This patient was mildly symptomatic and, despite being euvolaemic, still had elevated NT-pro-BNP levels. Heart failure medication was at the maximum tolerated doses, but did not include a mineralocorticoid receptor antagonist (MRA) because of the past history of hyperkalaemia. We thus decided to reintroduce spironolactone at a dose of 12.5 mg o.d., combined with a novel potassium binder, patiromer, at a dose of 8.4 g o.d. One week later, there was no symptomatic hypotension or deterioration of renal function, and the patient’s K+ level remained at 5.2 mmol/l. Three weeks later, patiromer was increased to 16.8 g o.d. and spironolactone to 25 mg o.d. After three months, the patient was in NYHA class II, NT-proBNP decreased to 1744 ng/l. K+ levels did not exceed 5.4 mmol/l during follow-up.


It is estimated that approximately 200,000 patients suffer from heart failure in Switzerland, based on surveys in neighbouring countries [1]. Due to the general aging of the population and the improving survival of patients with cardiovascular diseases and especially ischaemic heart disease, its prevalence seems likely to increase in our country [2]. Heart failure has become the most important cause of hospitalisation in elderly patients in Switzerland [3], as in other developed countries, and it remains associated with a 5-year mortality rate of approximately 50% despite recent medical advances [4]. Another main issue with heart failure is recurrent hospitalisations, which not only impact on the quality of life and the overall prognosis of the individual patient, but also represent an enormous healthcare burden at the population level [5]. Among the underlying precipitant factors behind readmissions, suboptimal use of evidence-based therapies in heart failure with reduced LVEF (HFrEF) seems to play a major role [5]. This review will discuss the role of hyperkalaemia as a limiting factor for optimising guideline-directed medical therapy in HFrEF and the potential benefits of strategies aimed at reducing K+ levels in this context, focusing on the newly reimbursable potassium binder patiromer.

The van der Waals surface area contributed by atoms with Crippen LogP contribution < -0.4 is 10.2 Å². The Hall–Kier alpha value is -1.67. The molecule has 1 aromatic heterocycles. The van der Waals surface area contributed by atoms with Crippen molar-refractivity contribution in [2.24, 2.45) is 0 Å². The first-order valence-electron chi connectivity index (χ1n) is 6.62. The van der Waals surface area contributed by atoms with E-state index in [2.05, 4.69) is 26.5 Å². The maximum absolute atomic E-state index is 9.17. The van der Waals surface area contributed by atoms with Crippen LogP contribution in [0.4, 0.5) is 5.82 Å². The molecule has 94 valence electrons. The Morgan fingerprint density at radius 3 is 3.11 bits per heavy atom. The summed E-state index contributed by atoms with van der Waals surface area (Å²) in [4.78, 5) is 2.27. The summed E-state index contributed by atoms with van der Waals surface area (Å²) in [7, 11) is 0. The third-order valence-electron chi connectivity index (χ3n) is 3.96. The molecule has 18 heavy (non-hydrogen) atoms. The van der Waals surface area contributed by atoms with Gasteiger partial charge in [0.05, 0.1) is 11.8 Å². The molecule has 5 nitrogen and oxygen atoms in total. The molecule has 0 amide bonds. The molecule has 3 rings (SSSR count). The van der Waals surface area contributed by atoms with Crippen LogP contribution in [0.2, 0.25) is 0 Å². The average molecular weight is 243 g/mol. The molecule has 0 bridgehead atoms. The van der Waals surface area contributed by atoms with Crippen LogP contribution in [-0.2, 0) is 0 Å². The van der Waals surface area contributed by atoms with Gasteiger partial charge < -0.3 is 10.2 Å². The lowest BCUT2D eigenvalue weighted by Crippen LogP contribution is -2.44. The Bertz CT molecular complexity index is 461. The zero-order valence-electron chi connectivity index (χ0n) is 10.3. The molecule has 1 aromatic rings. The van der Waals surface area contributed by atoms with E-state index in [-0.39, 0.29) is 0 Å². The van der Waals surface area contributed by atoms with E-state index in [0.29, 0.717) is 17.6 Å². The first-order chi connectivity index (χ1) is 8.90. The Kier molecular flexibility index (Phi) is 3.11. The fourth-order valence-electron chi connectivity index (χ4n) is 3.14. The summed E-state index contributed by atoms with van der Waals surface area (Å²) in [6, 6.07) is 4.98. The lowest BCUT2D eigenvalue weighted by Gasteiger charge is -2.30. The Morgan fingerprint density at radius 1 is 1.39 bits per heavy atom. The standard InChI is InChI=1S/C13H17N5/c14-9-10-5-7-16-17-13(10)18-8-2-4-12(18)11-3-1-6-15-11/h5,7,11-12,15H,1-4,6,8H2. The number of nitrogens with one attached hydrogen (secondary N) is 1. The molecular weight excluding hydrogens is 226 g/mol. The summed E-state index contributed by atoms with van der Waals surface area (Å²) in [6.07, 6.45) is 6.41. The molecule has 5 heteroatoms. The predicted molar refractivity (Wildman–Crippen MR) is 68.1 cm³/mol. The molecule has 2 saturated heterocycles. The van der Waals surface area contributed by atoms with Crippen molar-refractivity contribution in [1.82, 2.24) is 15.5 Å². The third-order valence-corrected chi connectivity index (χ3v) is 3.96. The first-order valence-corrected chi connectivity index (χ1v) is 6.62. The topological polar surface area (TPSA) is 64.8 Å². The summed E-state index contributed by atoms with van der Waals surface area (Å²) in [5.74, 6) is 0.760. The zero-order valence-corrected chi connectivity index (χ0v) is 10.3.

Pharmacological treatment and up-titration in heart failure with reduced ejection fraction

Over the last four decades, many different pharmacological therapies have been shown, in large-scale randomised clinical trials (RCTs), to improve outcomes including symptom burden, quality of life, functional capacity and, most importantly, hospitalisations and mortality in HFrEF. This therapeutic armamentarium mainly acts by inhibiting the renin-angiotensin-aldosterone system (RAAS) and the sympathetic system, which are overstimulated in HFrEF, and these therapies are therefore often referred to as neurohormonal antagonists. Current guidelines recommend the stepwise introduction of neurohormonal antagonists, namely beta-blockers, angiotensin-converting enzyme inhibitors (ACEIs), angiotensin-II receptor blockers (ARBs) or angiotensin receptor neprilysin inhibitors (ARNIs), and MRAs [6]. Each RCT testing these molecules was based on forced up-titration protocols aiming to achieve specified target doses. Therefore, current guidelines recommend progressively increasing the dosages of all neurohormonal antagonists to the maximum tolerated doses in HFrEF [6]. This principle is reflected in the well-known clinicians’ motto “start low, go slow, aim high”.